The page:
“The modern environmental movement is about government control and rule by experts,” said Myron Ebell, climate change denier and adviser to President Donald Trump’s White House transition team, in a speech in Brussels on Wednesday.
Ebell, who directs environmental and energy policy at the Competitive Enterprise Institute, a libertarian advocacy group in Washington, rejects the overwhelming scientific consensus on climate change. When he took to the lectern, environment experts soon came under attack.
“Whenever you hear environmental expert, think urban eco imperialist,” said Ebell. “The climate-industrial complex has figured out how to get rich on the basis of [alarming] people about climate.”
On his way into the venue, Ebell experienced the anger of some 100 opponents holding up a large sign which read, “Make the planet great again”.
Their public expression highlighted the growing concern about the future of science and evidence under Trump and was the latest sign of how people are preparing to stand up to the policies of the new White House.
Met by boos from protestors and surrounded by media and police, Myron Ebell recognised he was, as he called it, in “unfriendly territory”.
However, the host of the conference Daniel Hannan, UK MEP, and one of the key Brexit influencers, dismissed the “dishevelled, dreadlocked protesters” and contrasted them with the “respectable-looking people wearing ties” at the meeting.
Inside, the drama was not yet over: Ebell still had one protestor left to shake off. During his address a man stood up and waved a sign which read “Resist”. His message to Ebell before being escorted out by security was, “You shouldn’t be a keynote speaker in the heart of Europe”.
A little shaken by the most recent heckling, Ebell held a defiant tone and mocked policymakers’ efforts to set regulations to fight climate change. “As Conservatives, we know, if you want a system that doesn’t work, you put the government in charge of it,” he said.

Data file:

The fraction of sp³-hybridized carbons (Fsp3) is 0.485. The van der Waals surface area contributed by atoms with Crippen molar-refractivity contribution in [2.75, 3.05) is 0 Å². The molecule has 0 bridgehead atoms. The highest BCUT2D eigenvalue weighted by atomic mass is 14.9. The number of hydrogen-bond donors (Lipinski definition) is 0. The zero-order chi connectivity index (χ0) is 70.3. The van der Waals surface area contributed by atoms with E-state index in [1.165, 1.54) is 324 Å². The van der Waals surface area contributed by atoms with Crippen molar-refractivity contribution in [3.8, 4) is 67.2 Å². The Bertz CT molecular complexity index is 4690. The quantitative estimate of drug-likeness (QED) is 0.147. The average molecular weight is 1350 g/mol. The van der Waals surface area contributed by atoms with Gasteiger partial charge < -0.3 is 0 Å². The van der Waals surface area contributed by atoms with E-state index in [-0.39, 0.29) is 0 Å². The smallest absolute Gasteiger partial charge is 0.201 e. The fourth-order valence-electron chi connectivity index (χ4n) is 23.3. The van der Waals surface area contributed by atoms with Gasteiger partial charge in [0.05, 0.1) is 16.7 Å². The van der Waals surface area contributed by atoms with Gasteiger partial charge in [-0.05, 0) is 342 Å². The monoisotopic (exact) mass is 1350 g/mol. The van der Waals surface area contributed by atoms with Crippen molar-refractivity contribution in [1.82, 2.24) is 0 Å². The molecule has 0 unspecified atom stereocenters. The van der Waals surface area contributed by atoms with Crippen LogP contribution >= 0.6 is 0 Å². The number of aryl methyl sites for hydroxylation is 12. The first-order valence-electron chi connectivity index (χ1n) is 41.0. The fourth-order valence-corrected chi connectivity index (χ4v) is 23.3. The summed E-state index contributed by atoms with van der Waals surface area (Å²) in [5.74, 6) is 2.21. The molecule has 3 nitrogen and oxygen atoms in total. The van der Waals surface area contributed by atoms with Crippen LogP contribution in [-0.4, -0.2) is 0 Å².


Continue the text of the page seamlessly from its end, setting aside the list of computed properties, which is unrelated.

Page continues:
Ebell no longer works for the Trump team but his views are consistent with the president’s public comments.
The speech in Brussels did little to soften the mounting concerns that the Trump administration is on a path to frustrate delicate international cooperation on climate change.
Speaking to reporters after his speech, Ebell, more amiable face-to-face than behind a lectern, reiterated many of the messages he had given in previous days during his mini-tour of Europe.
He said Trump believes the Environmental Protection Agency (EPA) is standing in the way of economic growth, is likely to withdraw from the landmark Paris agreement signed by 190 countries, axe funding for UN climate programmes and roll back environment policies put in place by President Obama.
Former UK energy and climate change minister Greg Barker, another speaker at the event, clashed with Ebell, countering with more conventional views on government’s role in limiting the damage of climate change.
“This denigration of experts needs to stop,” said Barker. “I hope Ebell continues his trips outside the Trump bubble and talks to more people.”